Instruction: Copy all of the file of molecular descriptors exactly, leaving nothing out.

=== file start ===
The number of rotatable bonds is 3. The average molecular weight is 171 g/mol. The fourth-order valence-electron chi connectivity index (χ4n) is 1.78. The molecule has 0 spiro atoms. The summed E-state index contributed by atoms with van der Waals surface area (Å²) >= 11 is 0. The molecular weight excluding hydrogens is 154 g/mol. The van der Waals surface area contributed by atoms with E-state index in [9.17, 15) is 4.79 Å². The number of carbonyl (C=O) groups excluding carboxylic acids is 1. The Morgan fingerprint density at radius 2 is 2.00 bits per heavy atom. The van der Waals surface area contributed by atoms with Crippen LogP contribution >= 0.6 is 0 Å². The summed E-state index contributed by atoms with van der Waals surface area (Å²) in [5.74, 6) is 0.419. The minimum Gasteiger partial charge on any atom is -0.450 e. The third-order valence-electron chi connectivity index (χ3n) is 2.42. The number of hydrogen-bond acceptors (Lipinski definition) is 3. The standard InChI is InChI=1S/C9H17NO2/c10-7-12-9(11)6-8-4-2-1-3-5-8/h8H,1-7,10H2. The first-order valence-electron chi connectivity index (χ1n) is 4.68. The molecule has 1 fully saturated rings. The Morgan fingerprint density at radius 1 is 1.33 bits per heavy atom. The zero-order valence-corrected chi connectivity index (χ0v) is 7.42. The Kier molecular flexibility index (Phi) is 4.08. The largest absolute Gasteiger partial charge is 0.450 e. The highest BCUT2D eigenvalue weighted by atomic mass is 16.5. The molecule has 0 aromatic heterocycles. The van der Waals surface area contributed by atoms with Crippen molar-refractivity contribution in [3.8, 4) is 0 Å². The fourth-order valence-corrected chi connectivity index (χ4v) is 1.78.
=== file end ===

The number of rotatable bonds is 3. The average molecular weight is 171 g/mol. The fourth-order valence-electron chi connectivity index (χ4n) is 1.78. The molecule has 0 spiro atoms. The summed E-state index contributed by atoms with van der Waals surface area (Å²) >= 11 is 0. The molecular weight excluding hydrogens is 154 g/mol. The van der Waals surface area contributed by atoms with E-state index in [9.17, 15) is 4.79 Å². The number of carbonyl (C=O) groups excluding carboxylic acids is 1. The Morgan fingerprint density at radius 2 is 2.00 bits per heavy atom. The van der Waals surface area contributed by atoms with Crippen LogP contribution >= 0.6 is 0 Å². The summed E-state index contributed by atoms with van der Waals surface area (Å²) in [5.74, 6) is 0.419. The minimum Gasteiger partial charge on any atom is -0.450 e. The third-order valence-electron chi connectivity index (χ3n) is 2.42. The number of hydrogen-bond acceptors (Lipinski definition) is 3. The standard InChI is InChI=1S/C9H17NO2/c10-7-12-9(11)6-8-4-2-1-3-5-8/h8H,1-7,10H2. The first-order valence-electron chi connectivity index (χ1n) is 4.68. The molecule has 1 fully saturated rings. The Morgan fingerprint density at radius 1 is 1.33 bits per heavy atom. The zero-order valence-corrected chi connectivity index (χ0v) is 7.42. The Kier molecular flexibility index (Phi) is 4.08. The largest absolute Gasteiger partial charge is 0.450 e. The highest BCUT2D eigenvalue weighted by atomic mass is 16.5. The molecule has 0 aromatic heterocycles. The van der Waals surface area contributed by atoms with Crippen molar-refractivity contribution in [3.8, 4) is 0 Å². The fourth-order valence-corrected chi connectivity index (χ4v) is 1.78.